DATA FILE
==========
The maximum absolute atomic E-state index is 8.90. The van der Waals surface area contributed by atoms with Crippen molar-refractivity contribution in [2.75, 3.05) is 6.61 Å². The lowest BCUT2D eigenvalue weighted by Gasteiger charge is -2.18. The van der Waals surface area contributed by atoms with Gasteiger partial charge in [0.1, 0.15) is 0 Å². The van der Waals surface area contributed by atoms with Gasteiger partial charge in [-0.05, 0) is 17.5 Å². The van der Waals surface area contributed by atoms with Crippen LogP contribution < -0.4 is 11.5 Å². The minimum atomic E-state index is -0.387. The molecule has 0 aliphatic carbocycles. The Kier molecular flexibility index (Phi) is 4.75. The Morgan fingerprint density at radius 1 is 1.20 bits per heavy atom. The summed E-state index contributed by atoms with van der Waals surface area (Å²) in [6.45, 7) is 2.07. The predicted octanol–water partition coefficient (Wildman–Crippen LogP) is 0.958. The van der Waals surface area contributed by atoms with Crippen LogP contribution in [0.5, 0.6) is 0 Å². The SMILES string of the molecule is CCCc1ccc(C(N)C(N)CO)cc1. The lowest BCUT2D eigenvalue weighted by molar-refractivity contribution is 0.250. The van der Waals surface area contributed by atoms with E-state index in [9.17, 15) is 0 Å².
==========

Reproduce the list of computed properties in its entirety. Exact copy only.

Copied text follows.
The maximum absolute atomic E-state index is 8.90. The van der Waals surface area contributed by atoms with Crippen molar-refractivity contribution in [2.75, 3.05) is 6.61 Å². The lowest BCUT2D eigenvalue weighted by Gasteiger charge is -2.18. The van der Waals surface area contributed by atoms with Gasteiger partial charge in [0.1, 0.15) is 0 Å². The van der Waals surface area contributed by atoms with Gasteiger partial charge in [-0.05, 0) is 17.5 Å². The van der Waals surface area contributed by atoms with Crippen LogP contribution < -0.4 is 11.5 Å². The minimum atomic E-state index is -0.387. The molecule has 0 aliphatic carbocycles. The Kier molecular flexibility index (Phi) is 4.75. The Morgan fingerprint density at radius 1 is 1.20 bits per heavy atom. The summed E-state index contributed by atoms with van der Waals surface area (Å²) in [6.45, 7) is 2.07. The predicted octanol–water partition coefficient (Wildman–Crippen LogP) is 0.958. The van der Waals surface area contributed by atoms with Crippen LogP contribution in [0.5, 0.6) is 0 Å². The SMILES string of the molecule is CCCc1ccc(C(N)C(N)CO)cc1. The lowest BCUT2D eigenvalue weighted by molar-refractivity contribution is 0.250. The van der Waals surface area contributed by atoms with E-state index in [9.17, 15) is 0 Å².